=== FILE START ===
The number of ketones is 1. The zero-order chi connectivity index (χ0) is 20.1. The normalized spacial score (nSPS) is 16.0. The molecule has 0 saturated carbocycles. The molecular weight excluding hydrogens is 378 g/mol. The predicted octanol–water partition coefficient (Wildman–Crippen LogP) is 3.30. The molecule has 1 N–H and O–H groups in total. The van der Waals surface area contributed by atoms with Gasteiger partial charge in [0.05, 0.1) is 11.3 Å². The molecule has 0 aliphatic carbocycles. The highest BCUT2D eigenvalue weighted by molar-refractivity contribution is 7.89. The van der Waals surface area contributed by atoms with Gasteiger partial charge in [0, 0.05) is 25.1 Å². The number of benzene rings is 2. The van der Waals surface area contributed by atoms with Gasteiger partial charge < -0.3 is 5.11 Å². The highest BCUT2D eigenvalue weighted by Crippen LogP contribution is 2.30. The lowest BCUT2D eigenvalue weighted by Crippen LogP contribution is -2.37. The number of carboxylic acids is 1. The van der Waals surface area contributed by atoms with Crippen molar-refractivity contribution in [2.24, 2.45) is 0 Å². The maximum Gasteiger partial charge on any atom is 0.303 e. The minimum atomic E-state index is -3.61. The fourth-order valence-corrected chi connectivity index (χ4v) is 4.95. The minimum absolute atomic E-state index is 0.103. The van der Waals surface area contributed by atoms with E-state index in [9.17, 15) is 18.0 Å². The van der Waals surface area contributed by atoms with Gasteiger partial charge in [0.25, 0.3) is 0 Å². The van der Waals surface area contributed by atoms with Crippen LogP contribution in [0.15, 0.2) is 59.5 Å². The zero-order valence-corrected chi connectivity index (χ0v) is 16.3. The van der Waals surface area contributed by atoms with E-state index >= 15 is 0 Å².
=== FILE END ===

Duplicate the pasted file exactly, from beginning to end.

The number of ketones is 1. The zero-order chi connectivity index (χ0) is 20.1. The normalized spacial score (nSPS) is 16.0. The molecule has 0 saturated carbocycles. The molecular weight excluding hydrogens is 378 g/mol. The predicted octanol–water partition coefficient (Wildman–Crippen LogP) is 3.30. The molecule has 1 N–H and O–H groups in total. The van der Waals surface area contributed by atoms with Gasteiger partial charge in [0.05, 0.1) is 11.3 Å². The molecule has 0 aliphatic carbocycles. The highest BCUT2D eigenvalue weighted by molar-refractivity contribution is 7.89. The van der Waals surface area contributed by atoms with Gasteiger partial charge in [0, 0.05) is 25.1 Å². The number of benzene rings is 2. The van der Waals surface area contributed by atoms with Gasteiger partial charge < -0.3 is 5.11 Å². The highest BCUT2D eigenvalue weighted by Crippen LogP contribution is 2.30. The lowest BCUT2D eigenvalue weighted by Crippen LogP contribution is -2.37. The number of carboxylic acids is 1. The van der Waals surface area contributed by atoms with Crippen molar-refractivity contribution in [2.24, 2.45) is 0 Å². The maximum Gasteiger partial charge on any atom is 0.303 e. The minimum atomic E-state index is -3.61. The fourth-order valence-corrected chi connectivity index (χ4v) is 4.95. The minimum absolute atomic E-state index is 0.103. The van der Waals surface area contributed by atoms with E-state index in [9.17, 15) is 18.0 Å². The van der Waals surface area contributed by atoms with Gasteiger partial charge in [0.25, 0.3) is 0 Å². The van der Waals surface area contributed by atoms with Crippen LogP contribution in [0.15, 0.2) is 59.5 Å². The zero-order valence-corrected chi connectivity index (χ0v) is 16.3. The van der Waals surface area contributed by atoms with E-state index >= 15 is 0 Å².